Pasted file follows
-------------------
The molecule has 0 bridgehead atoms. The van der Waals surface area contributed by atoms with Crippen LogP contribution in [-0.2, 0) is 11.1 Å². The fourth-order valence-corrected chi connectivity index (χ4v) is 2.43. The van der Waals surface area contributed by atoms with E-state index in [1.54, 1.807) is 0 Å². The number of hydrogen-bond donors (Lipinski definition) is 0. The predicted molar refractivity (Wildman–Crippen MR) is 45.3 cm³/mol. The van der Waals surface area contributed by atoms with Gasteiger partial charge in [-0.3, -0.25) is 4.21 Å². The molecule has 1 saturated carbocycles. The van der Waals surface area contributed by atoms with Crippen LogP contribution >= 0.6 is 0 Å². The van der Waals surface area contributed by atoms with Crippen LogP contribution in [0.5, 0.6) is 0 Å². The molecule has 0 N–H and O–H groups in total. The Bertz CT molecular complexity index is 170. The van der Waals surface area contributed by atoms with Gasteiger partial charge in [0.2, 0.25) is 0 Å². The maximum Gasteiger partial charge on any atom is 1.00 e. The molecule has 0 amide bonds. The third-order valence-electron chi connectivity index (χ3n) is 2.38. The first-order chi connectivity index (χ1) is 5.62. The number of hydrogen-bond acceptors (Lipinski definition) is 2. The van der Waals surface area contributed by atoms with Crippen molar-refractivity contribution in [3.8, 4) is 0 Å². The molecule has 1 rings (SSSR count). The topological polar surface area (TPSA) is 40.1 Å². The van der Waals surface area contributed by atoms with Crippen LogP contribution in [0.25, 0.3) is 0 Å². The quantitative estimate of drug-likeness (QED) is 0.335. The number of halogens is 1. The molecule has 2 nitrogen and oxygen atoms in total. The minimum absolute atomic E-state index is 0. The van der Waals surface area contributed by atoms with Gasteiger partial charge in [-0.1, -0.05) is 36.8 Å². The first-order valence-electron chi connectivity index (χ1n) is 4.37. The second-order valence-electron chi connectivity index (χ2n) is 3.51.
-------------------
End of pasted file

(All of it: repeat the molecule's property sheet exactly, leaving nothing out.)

The molecule has 0 bridgehead atoms. The van der Waals surface area contributed by atoms with Crippen LogP contribution in [-0.2, 0) is 11.1 Å². The fourth-order valence-corrected chi connectivity index (χ4v) is 2.43. The van der Waals surface area contributed by atoms with E-state index in [1.54, 1.807) is 0 Å². The number of hydrogen-bond donors (Lipinski definition) is 0. The predicted molar refractivity (Wildman–Crippen MR) is 45.3 cm³/mol. The van der Waals surface area contributed by atoms with Gasteiger partial charge in [-0.3, -0.25) is 4.21 Å². The molecule has 1 saturated carbocycles. The van der Waals surface area contributed by atoms with Crippen LogP contribution >= 0.6 is 0 Å². The van der Waals surface area contributed by atoms with Crippen LogP contribution in [0.5, 0.6) is 0 Å². The molecule has 0 N–H and O–H groups in total. The Bertz CT molecular complexity index is 170. The van der Waals surface area contributed by atoms with Gasteiger partial charge in [0.2, 0.25) is 0 Å². The maximum Gasteiger partial charge on any atom is 1.00 e. The molecule has 0 amide bonds. The third-order valence-electron chi connectivity index (χ3n) is 2.38. The first-order chi connectivity index (χ1) is 5.62. The number of hydrogen-bond acceptors (Lipinski definition) is 2. The van der Waals surface area contributed by atoms with Crippen molar-refractivity contribution in [3.8, 4) is 0 Å². The molecule has 1 rings (SSSR count). The topological polar surface area (TPSA) is 40.1 Å². The van der Waals surface area contributed by atoms with Crippen LogP contribution in [0.25, 0.3) is 0 Å². The quantitative estimate of drug-likeness (QED) is 0.335. The number of halogens is 1. The molecule has 2 nitrogen and oxygen atoms in total. The minimum absolute atomic E-state index is 0. The van der Waals surface area contributed by atoms with Gasteiger partial charge in [-0.1, -0.05) is 36.8 Å². The first-order valence-electron chi connectivity index (χ1n) is 4.37. The second-order valence-electron chi connectivity index (χ2n) is 3.51.